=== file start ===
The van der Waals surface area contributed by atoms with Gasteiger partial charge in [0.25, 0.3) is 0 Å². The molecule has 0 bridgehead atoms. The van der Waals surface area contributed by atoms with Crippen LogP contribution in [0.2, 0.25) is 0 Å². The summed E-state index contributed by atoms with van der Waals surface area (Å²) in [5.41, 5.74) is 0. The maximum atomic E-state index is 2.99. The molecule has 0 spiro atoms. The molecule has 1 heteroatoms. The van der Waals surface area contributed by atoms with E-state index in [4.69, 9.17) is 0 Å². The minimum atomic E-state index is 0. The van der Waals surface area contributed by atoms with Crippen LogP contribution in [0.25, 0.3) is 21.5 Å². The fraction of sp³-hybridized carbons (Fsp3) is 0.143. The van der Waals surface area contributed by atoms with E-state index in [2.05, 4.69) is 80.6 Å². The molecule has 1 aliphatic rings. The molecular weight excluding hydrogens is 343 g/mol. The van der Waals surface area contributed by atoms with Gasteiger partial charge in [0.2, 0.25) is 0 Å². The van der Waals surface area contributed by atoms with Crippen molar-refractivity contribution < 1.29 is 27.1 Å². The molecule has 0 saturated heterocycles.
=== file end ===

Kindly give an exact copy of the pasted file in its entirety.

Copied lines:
The van der Waals surface area contributed by atoms with Gasteiger partial charge in [0.25, 0.3) is 0 Å². The molecule has 0 bridgehead atoms. The van der Waals surface area contributed by atoms with Crippen LogP contribution in [0.2, 0.25) is 0 Å². The summed E-state index contributed by atoms with van der Waals surface area (Å²) in [5.41, 5.74) is 0. The maximum atomic E-state index is 2.99. The molecule has 0 spiro atoms. The molecule has 1 heteroatoms. The van der Waals surface area contributed by atoms with E-state index in [4.69, 9.17) is 0 Å². The minimum atomic E-state index is 0. The van der Waals surface area contributed by atoms with Crippen LogP contribution in [0.25, 0.3) is 21.5 Å². The fraction of sp³-hybridized carbons (Fsp3) is 0.143. The van der Waals surface area contributed by atoms with E-state index in [2.05, 4.69) is 80.6 Å². The molecule has 1 aliphatic rings. The molecular weight excluding hydrogens is 343 g/mol. The van der Waals surface area contributed by atoms with Gasteiger partial charge in [0.2, 0.25) is 0 Å². The van der Waals surface area contributed by atoms with Crippen molar-refractivity contribution < 1.29 is 27.1 Å². The molecule has 0 saturated heterocycles.